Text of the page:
- They are independent and autonomous
- They often exhibit routines in day to day living
These characteristics portray a typical autotelic person. A person who is more likely to experience flow – in sports, while eating, day to day life, music, writing, speaking, coding, etc. Autotelic people tend to have skills that they work on and strive to achieve mastery. They also fare well when they perceive the challenge as higher than the skill they have to overcome it. This takes us back to the characteristics of flow. I should note that flow often occurs when a person is engaged in an activity that requires personal agency, even if it is just thinking.
I really doubt that you’ll
In fact, this is one of those few moments where I will subscribe to the idea of a ‘Personality type’. Because, here, it is useful. And, personality is changeable- so you can acquire such a useful personality type.
5 practical ways to increase the chances of you experiencing flow
Recap: Flow is a state of cognitive efficiency, profound task absorption, and enjoyment associated with doing an activity.
1. Gain competence in a skill: Easier said than done. Try to work on a skill in a way that you find pleasurable. Code for fun; write a script for yourself and in the process, learn more. Write music for fun, not to impress others. While writing, keep building your skill. In any activity you do, learn to enjoy your own work.
2. Create feedback loops: One of the characteristics of being in flow is that the person is engaged with the information in an activity. Be it sports or speaking, when you do it, you are feeling yourself do the activity. There is information in this. Specifically, unambiguous feedback – information from the senses, thought process, emotions, etc. Try to be mindful of this information. Let that information guide you to make progress in your activity. Once you create a habit of being aware of all the aspects of an activity, challenge yourself to improve. React to, respond to, and control the information. Dance with it.
3. Notice the reward: Focus and identify what makes you happy while doing an activity that is not an external incentive like money, facebook likes, claps, flattery, etc. Once you bring these intrinsic joyous moments in awareness, you’ll be in a position to immerse yourself in them. Find what satisfies you.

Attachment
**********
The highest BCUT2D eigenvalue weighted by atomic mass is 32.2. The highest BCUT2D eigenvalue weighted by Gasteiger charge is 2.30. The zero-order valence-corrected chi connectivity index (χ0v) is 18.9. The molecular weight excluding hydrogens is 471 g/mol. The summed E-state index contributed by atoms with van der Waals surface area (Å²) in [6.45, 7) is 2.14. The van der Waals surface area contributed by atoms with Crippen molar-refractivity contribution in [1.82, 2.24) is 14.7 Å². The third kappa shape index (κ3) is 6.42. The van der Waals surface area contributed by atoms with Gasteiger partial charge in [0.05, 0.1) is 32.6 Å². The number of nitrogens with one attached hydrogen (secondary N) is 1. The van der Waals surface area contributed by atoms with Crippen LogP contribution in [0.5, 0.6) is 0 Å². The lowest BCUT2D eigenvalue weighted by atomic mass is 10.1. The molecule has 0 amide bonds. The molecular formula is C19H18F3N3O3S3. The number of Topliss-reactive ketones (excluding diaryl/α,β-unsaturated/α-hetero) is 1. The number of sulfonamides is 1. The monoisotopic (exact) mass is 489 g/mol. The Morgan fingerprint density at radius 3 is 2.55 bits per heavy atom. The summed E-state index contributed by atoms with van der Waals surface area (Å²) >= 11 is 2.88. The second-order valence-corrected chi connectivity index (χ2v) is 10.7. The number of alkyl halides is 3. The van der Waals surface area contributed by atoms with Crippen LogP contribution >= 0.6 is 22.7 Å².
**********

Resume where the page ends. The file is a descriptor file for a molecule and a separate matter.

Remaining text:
4. Be open to a variety: A large variety of experiences and skills give you a statistically increased chance of experiencing flow. You’ll have more opportunities to experience challenges and develop
5. Take on challenges with panache: Once you have a moderate level of skill, take on bigger challenges in a way that you believe you are capable. Do them with a feeling that you’ve been there before. Don’t fake confidence. Build it with the belief that you can always do better but always keep in mind that you may be better than you think you are. A key component of achieving flow is the flow motive which researchers describe as a motivational component directed toward competency.
With these 5 strategies, you can develop a way of life that meets the criteria for being in flow. You will probably resemble the autotelic personality as a by-product. If you are serious about this, do write to me and tell me if you did experience flow!
Aditya Shukla is an applied psychologist, author, and guitarist from Pune, India. He loves to design ways to implement & synthesize psychological research to improve as many things as possible – learning instruments, product design, online learning, experiences, social interactions, etc. Loves Sci-fi & Coffee. Can’t whistle.